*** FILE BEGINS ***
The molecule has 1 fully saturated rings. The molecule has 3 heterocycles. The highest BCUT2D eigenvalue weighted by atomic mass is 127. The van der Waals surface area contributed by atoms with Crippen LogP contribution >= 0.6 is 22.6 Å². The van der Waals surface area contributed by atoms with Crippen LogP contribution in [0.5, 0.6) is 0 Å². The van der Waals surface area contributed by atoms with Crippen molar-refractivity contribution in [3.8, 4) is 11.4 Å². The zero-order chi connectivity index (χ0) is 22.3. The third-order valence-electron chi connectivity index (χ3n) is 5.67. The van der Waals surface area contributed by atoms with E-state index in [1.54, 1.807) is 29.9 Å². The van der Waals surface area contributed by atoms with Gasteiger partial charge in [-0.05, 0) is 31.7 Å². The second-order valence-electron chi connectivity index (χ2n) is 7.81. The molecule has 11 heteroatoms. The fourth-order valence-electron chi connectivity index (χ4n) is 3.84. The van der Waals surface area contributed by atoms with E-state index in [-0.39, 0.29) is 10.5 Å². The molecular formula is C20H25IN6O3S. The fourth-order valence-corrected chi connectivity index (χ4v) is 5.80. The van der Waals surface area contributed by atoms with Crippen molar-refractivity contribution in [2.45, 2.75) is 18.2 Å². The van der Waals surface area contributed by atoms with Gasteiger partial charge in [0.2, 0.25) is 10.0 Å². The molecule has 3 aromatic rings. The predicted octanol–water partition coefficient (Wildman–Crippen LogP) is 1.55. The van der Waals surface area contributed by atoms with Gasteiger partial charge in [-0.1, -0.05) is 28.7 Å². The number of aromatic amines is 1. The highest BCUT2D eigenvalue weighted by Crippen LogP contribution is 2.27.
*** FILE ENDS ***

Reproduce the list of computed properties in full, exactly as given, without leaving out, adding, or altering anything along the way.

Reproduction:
The molecule has 1 fully saturated rings. The molecule has 3 heterocycles. The highest BCUT2D eigenvalue weighted by atomic mass is 127. The van der Waals surface area contributed by atoms with Crippen LogP contribution >= 0.6 is 22.6 Å². The van der Waals surface area contributed by atoms with Crippen LogP contribution in [0.5, 0.6) is 0 Å². The van der Waals surface area contributed by atoms with Crippen molar-refractivity contribution in [3.8, 4) is 11.4 Å². The zero-order chi connectivity index (χ0) is 22.3. The third-order valence-electron chi connectivity index (χ3n) is 5.67. The van der Waals surface area contributed by atoms with E-state index in [1.54, 1.807) is 29.9 Å². The van der Waals surface area contributed by atoms with Gasteiger partial charge in [-0.05, 0) is 31.7 Å². The second-order valence-electron chi connectivity index (χ2n) is 7.81. The molecule has 11 heteroatoms. The fourth-order valence-electron chi connectivity index (χ4n) is 3.84. The van der Waals surface area contributed by atoms with E-state index in [-0.39, 0.29) is 10.5 Å². The molecular formula is C20H25IN6O3S. The fourth-order valence-corrected chi connectivity index (χ4v) is 5.80. The van der Waals surface area contributed by atoms with Crippen molar-refractivity contribution in [2.45, 2.75) is 18.2 Å². The van der Waals surface area contributed by atoms with Gasteiger partial charge in [0.2, 0.25) is 10.0 Å². The molecule has 3 aromatic rings. The predicted octanol–water partition coefficient (Wildman–Crippen LogP) is 1.55. The van der Waals surface area contributed by atoms with Gasteiger partial charge in [-0.1, -0.05) is 28.7 Å². The number of aromatic amines is 1. The highest BCUT2D eigenvalue weighted by Crippen LogP contribution is 2.27.